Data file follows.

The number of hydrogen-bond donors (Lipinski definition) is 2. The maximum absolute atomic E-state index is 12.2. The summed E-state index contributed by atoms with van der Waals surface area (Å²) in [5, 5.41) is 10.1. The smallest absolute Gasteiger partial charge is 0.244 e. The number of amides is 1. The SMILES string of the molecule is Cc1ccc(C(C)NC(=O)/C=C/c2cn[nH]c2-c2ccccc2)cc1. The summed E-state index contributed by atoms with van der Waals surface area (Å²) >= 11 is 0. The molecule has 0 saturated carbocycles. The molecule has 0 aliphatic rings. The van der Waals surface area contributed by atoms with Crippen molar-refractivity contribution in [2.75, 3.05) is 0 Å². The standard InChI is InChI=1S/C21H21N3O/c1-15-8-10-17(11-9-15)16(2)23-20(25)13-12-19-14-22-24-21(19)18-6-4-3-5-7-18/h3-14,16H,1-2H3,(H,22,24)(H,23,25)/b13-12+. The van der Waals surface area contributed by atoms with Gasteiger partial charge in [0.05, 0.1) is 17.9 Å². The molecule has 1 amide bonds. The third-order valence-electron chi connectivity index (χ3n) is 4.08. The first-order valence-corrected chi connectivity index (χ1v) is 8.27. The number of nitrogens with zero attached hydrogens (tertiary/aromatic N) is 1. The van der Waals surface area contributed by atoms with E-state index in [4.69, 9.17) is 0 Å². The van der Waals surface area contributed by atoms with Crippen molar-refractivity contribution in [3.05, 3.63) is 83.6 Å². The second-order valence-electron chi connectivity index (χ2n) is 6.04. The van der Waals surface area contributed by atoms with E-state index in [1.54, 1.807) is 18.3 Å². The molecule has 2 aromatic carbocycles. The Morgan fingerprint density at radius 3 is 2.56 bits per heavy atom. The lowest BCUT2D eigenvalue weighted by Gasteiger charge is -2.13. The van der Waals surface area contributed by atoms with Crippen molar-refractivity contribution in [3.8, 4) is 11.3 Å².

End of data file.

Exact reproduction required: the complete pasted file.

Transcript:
The number of hydrogen-bond donors (Lipinski definition) is 2. The maximum absolute atomic E-state index is 12.2. The summed E-state index contributed by atoms with van der Waals surface area (Å²) in [5, 5.41) is 10.1. The smallest absolute Gasteiger partial charge is 0.244 e. The number of amides is 1. The SMILES string of the molecule is Cc1ccc(C(C)NC(=O)/C=C/c2cn[nH]c2-c2ccccc2)cc1. The summed E-state index contributed by atoms with van der Waals surface area (Å²) >= 11 is 0. The molecule has 0 saturated carbocycles. The molecule has 0 aliphatic rings. The van der Waals surface area contributed by atoms with Crippen molar-refractivity contribution in [2.75, 3.05) is 0 Å². The standard InChI is InChI=1S/C21H21N3O/c1-15-8-10-17(11-9-15)16(2)23-20(25)13-12-19-14-22-24-21(19)18-6-4-3-5-7-18/h3-14,16H,1-2H3,(H,22,24)(H,23,25)/b13-12+. The van der Waals surface area contributed by atoms with Gasteiger partial charge in [0.05, 0.1) is 17.9 Å². The molecule has 1 amide bonds. The third-order valence-electron chi connectivity index (χ3n) is 4.08. The first-order valence-corrected chi connectivity index (χ1v) is 8.27. The number of nitrogens with zero attached hydrogens (tertiary/aromatic N) is 1. The van der Waals surface area contributed by atoms with E-state index in [4.69, 9.17) is 0 Å². The van der Waals surface area contributed by atoms with Crippen molar-refractivity contribution in [3.05, 3.63) is 83.6 Å². The second-order valence-electron chi connectivity index (χ2n) is 6.04. The van der Waals surface area contributed by atoms with E-state index in [1.54, 1.807) is 18.3 Å². The molecule has 2 aromatic carbocycles. The Morgan fingerprint density at radius 3 is 2.56 bits per heavy atom. The lowest BCUT2D eigenvalue weighted by Gasteiger charge is -2.13. The van der Waals surface area contributed by atoms with Crippen molar-refractivity contribution in [3.8, 4) is 11.3 Å².